In this excerpt there appears to be three distinct voices (I've added some colour for clarity):

  • The top voice (the melody) stays in the treble staff.
  • The middle voice (the harmony) starts off in the treble and moves to the bass.
  • The bottom voice (the bass line) stays in the bass staff.

At no point are any of the three voices resting, so it should look like option 4:

Three voices, with the middle voice crossing staves, without rests.  The melody stays in the treble staff.  The harmony is in the treble staff for the first three beats, then moves to the bass staff. The bass line stays in the bass staff.

Another way to represent this that separates the harmony from the melody visually, would be to move the middle voice to the bass staff for the whole measure:

Three voices, without rests. The melody stays in the treble staff.  The harmony stays in the bass staff.  The bass line stays in the bass staff.

However if I am misinterpreting, and there really are four voices in the piece, you will need rests in both staves: a crotchet rest at the end of the measure in the treble, and a minim rest followed by a crotchet rest for the start of the bass staff; it should look like this:

Four voices, with rests.  The melody stays in the treble staff.  The upper harmony stays the treble staff, resting for the last beat.  The lower harmony is in the bass staff, it rests for the first three beats. The bass line stays in the bass staff.

Notes (assuming four voices):

  • Options 1, 2, & 3 are not right, as you are missing a rest for the upper harmony.
  • Option 1 is also not right, as some of the rests can be merged.
  • Option 3 is not right, as the minim rest should not span across the centre of the measure.

It is fine to have no rests, as in the OP's fourth example. However, if there are to be no rests, it would be better to point the stems of the lower stave's first four notes in their usual direction (upwards), unless you think that there's a reason to the contrary which is compelling enough to warrant pointing the stems the other way.

If there are to be rests, then the OP's 1st and 3rd examples are wrong, but the 2nd example is fine. The first example is wrong because the first two rests should be combined into a minim/half rest (it is also correct to combine all three rests into one, and have just a single dotted minim/half rest). The third example is wrong because you shouldn't have a syncopated minim/half rest like that.

It is fine for the notes in a stave to be notated as if in one voice for part of a bar/measure, but in two voices for the rest. Here is an example from the finale of the first work I checked: Beethoven's Piano Sonata 1 in f minor.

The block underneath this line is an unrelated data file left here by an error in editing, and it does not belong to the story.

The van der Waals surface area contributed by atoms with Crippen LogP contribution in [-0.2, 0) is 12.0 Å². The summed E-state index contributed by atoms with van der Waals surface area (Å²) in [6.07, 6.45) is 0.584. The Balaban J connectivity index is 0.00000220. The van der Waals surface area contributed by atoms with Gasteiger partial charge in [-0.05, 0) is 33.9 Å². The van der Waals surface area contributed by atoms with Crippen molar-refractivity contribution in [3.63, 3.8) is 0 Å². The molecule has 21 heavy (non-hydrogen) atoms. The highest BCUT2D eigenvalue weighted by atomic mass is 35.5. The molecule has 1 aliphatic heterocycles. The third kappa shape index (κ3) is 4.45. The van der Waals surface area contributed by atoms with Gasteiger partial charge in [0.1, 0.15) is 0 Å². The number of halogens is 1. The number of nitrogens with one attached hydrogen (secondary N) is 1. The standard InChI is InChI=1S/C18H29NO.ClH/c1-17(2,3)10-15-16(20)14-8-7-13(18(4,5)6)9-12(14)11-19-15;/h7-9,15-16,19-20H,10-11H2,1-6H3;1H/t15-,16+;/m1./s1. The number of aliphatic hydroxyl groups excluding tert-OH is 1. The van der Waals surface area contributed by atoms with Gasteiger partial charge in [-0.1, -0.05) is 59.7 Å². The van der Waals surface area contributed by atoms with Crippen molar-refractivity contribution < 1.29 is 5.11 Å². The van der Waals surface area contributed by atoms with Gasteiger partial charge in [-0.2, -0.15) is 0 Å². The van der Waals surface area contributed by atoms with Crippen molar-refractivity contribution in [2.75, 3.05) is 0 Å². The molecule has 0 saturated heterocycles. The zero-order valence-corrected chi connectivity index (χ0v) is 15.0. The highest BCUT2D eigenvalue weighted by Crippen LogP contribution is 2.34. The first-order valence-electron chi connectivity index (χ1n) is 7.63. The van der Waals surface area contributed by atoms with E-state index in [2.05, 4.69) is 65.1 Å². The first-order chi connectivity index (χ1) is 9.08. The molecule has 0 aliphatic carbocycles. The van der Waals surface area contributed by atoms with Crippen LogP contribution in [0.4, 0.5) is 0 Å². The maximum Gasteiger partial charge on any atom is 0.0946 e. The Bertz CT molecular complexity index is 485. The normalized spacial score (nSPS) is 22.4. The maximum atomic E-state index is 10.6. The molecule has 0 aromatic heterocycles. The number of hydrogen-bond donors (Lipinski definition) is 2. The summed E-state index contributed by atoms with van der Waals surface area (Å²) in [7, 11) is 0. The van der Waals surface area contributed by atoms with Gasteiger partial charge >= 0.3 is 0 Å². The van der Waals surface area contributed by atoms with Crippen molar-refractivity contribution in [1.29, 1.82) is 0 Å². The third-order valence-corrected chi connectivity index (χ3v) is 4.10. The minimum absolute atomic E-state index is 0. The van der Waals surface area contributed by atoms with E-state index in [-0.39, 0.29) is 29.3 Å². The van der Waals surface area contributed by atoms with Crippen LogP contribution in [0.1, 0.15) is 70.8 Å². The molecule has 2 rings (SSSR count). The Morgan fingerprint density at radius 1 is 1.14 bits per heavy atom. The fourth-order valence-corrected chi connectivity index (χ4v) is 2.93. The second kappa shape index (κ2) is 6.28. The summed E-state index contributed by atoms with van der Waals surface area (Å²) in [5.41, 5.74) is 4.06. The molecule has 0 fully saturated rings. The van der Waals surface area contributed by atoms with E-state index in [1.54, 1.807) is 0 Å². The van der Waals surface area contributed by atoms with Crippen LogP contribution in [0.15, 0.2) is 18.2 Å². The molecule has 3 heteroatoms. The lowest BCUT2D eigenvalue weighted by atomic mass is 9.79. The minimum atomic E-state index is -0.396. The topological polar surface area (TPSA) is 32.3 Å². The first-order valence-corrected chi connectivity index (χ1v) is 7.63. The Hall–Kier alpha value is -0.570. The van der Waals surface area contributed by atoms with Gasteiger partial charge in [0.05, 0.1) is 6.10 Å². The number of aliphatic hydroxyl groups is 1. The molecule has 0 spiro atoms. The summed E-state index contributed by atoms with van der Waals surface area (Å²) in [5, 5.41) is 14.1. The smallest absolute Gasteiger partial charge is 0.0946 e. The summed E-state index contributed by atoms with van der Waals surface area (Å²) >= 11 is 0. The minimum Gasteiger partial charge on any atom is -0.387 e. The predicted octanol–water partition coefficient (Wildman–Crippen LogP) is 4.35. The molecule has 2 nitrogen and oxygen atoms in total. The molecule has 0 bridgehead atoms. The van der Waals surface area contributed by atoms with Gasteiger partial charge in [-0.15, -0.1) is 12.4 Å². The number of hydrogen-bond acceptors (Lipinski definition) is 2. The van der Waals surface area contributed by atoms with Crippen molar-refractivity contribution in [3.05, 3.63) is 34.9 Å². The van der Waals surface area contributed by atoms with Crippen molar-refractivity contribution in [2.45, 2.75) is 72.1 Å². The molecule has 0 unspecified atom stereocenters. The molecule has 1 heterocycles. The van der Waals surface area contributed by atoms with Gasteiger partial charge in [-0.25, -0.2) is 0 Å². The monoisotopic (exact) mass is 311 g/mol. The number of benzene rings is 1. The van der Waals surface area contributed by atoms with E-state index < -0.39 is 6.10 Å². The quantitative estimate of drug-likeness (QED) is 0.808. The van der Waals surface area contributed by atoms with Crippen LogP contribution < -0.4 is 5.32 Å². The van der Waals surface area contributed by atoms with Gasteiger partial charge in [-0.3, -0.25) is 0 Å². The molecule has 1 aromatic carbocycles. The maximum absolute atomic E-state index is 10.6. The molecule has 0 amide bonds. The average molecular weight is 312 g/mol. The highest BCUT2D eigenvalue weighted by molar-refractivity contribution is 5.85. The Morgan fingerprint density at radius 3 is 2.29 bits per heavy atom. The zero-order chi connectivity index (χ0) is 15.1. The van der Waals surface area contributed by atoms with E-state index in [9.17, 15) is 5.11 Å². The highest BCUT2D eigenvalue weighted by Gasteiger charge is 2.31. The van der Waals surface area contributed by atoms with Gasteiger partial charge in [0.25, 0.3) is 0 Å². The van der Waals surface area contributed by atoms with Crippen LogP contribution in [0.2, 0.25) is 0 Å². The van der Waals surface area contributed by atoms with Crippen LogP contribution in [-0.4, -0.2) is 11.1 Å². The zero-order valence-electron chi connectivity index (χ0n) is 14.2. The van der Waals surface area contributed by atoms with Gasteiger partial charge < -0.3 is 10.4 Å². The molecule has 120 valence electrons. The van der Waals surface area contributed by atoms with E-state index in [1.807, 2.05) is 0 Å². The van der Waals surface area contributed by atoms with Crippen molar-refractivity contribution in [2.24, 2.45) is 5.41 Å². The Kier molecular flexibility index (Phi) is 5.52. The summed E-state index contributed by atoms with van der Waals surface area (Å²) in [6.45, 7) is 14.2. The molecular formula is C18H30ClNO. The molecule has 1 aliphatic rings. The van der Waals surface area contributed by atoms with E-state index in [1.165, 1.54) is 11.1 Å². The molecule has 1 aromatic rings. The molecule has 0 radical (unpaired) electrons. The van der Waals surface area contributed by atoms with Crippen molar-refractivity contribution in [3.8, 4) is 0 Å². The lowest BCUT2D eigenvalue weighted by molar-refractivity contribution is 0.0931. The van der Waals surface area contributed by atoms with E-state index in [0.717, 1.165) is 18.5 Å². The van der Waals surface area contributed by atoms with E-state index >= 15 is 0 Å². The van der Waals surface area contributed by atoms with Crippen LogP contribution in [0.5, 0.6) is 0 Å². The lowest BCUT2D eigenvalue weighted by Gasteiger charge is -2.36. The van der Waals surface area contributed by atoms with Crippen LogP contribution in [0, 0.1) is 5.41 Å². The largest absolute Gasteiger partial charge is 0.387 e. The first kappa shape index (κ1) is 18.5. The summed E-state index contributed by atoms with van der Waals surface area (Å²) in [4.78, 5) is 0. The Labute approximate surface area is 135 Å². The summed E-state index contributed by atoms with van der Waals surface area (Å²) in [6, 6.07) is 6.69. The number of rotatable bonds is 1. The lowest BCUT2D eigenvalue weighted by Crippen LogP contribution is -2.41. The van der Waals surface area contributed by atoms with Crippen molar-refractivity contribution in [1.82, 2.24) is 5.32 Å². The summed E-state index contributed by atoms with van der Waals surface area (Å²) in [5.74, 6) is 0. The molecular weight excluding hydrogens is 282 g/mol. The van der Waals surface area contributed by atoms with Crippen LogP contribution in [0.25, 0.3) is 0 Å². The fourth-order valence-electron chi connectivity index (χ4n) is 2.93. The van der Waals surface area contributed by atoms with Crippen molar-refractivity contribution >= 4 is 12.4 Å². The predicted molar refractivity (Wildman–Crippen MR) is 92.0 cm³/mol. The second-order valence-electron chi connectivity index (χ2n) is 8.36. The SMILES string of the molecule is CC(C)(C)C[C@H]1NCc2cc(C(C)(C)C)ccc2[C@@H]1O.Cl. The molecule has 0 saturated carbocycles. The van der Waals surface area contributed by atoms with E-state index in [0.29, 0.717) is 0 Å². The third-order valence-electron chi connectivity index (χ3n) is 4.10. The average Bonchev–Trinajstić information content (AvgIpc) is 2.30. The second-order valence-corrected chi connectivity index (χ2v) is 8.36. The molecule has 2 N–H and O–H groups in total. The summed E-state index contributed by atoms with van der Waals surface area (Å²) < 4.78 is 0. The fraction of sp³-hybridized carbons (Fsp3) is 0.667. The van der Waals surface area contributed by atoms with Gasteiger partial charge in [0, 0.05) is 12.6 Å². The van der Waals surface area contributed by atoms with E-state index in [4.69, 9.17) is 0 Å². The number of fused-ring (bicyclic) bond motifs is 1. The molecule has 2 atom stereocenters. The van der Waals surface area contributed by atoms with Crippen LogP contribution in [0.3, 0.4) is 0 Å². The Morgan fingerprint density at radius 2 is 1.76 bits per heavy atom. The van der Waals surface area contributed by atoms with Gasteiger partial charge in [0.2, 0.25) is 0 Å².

Beethoven Piano Sonata 1 in f minor, finale, b.5

  • I agree with you and Todd Wilcox (in the comments on the question): there's no reason to have rests at all. It's not as though a voice has stopped: it's just traversing from treble to bass clef, and the rests make it look as though there's yet another, different voice, which is not the case. That said, I find the downward stems of the first four notes in the bass clef make it easier to separate this voice from the one approaching from above, but that's just my preference. Apr 27, 2018 at 19:47

In my experience piano music often leaves out rests in additional voicings unless they are necessary for clarity. Essentially, you don't have to add and/or remove voices only at measure changes. It is perfectly fine to split/collapse parts in the middle a measure, as in your 4th option (upper voice simply doesn't exist until beat 4). This also means that the part of the measure with only one voice should be notated as such (nothing special, just how you would notate it if there were no second voice at all, with the stems pointing up instead of down in your case).

I have performed choral music with voice splits mid-measure, but this indicates that both voices should sing unison until the split. If the voices are performed by separate musicians and only one of them should play you must include rests to avoid ambiguity. If one musician is performing all the voices (e.i. piano) there is no ambiguity, so it's never an issue.

Again, clarity matters! If it's at all unclear, err on the side of caution and notate the rests. However, in the example you posted, if you don't notate the rests, I highly doubt anyone would play it like this:

enter image description here